If you have back pain and you are struggling to breathe properly, you should definitely seek medical advice. Often, back pain and shortness of breath result from a muscle strain or carrying extra weight.

There are times when a more serious condition can be the cause. Back pain accompanied by breathing problems can signal a potentially serious issue, like a lung problem or cardiovascular issues like a heart attack.

Numbness and tingling can be a red flag for low back pain

4. Neurological Symptoms

When it comes to back problems, any numbness, tingling, or weakness in the lower limbs, especially if it accompanies lower left back pain, could be a sign of nerve compression or some other type of neurological issue that might require urgent evaluation.

Some neurological issues associated with low back pain include things like pinched nerves, slipped discs, and spinal stenosis. All of these issues can all be caused by injury or by excessive pressure being put on the nerves over time.

The National Institute of Neurological Disorders and Stroke (NINDS) emphasizes the importance of seeking medical attention if lower back pain is accompanied by other neurological symptoms, such as weakness, numbness, or tingling.

Rest and ice can help with low back pain of moderate intensity.

Less Urgent Situations

There are instances where lower left back pain may not require an immediate trip to the ER but should probably still be addressed by your healthcare provider:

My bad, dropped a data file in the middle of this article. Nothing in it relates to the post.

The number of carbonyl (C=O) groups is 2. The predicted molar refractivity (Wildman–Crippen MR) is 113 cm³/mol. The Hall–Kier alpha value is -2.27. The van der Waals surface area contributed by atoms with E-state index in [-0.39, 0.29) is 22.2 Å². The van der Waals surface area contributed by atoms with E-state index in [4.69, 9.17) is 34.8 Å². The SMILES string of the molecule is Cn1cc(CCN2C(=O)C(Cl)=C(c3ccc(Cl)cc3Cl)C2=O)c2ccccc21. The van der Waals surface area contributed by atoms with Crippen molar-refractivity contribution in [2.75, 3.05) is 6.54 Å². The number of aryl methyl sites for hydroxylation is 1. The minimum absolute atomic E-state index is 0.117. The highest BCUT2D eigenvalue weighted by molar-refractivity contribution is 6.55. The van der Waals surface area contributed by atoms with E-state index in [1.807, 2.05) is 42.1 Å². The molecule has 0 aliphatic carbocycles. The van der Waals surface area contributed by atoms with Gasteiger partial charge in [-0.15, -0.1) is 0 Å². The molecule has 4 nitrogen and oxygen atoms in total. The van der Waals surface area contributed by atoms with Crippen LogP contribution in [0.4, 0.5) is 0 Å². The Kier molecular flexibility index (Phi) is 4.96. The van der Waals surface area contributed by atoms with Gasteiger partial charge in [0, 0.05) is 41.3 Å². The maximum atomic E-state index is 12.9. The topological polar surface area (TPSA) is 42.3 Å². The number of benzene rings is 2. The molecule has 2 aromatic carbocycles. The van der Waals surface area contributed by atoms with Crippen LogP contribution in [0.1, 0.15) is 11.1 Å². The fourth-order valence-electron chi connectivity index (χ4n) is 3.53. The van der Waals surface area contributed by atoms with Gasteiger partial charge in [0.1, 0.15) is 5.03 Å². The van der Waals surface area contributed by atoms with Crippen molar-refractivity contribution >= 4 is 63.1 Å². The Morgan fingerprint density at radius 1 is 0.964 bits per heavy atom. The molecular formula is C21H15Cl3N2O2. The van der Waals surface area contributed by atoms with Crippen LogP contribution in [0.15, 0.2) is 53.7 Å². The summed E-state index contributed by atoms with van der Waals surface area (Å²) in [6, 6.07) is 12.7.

1. Gradual Onset and Mild to Moderate Pain:

If your back pain has developed gradually and is of mild to moderate intensity, you may consider managing it initially with rest, ice, and over-the-counter pain medications or gentle exercise.

Most cases of low back pain will go away on their own after a few weeks. If, however, the pain persists, a visit to your primary care physician is recommended.

Stretching can help for mild to moderate back pain.

2. No Other Alarming Symptoms

If your back pain isn't accompanied by other alarming symptoms like fever, difficulty breathing, or neurological symptoms, it may be ok to monitor your symptoms at home while practicing self-care like gentle stretches, deep breathing (for stress management and relaxation) or using heating pads.

Follow your healthcare provider's directions for serious back pain problems.

3. Chronic Conditions:

If you are someone who has a pre-existing condition like chronic back pain or a herniated disc, which may cause intermittent discomfort, you should stick to any medical advice you have already received from your healthcare provider.

If, however, there are any sudden changes in your condition or your symptoms get worse, you should immediately make an appointment to follow up with your doctor.

Red flags and back pain should always be investigated by a doctor.


In conclusion, the decision to go to the ER for lower left back pain really depends on how severe your symptoms are and what might be causing them. Sudden and severe pain, especially when accompanied by other alarming symptoms, should not be ignored.

In less urgent situations, however, where the pain is mild to moderate and there are no other concerning symptoms, conservative management at home may be appropriate.

It's crucial to listen to your body and seek professional medical advice when in doubt.

working with your doctor or physical therapist can be important for back pain prevention

Consultation with your primary care physician can help determine the underlying cause of your lower left back pain and guide appropriate treatment, whether it involves self-care measures, physical therapy, or, in more severe cases, emergency intervention.

Remember, this article provides general guidance and information and is not a substitute for professional medical advice. Always consult with a healthcare professional for personalized guidance based on your specific circumstances.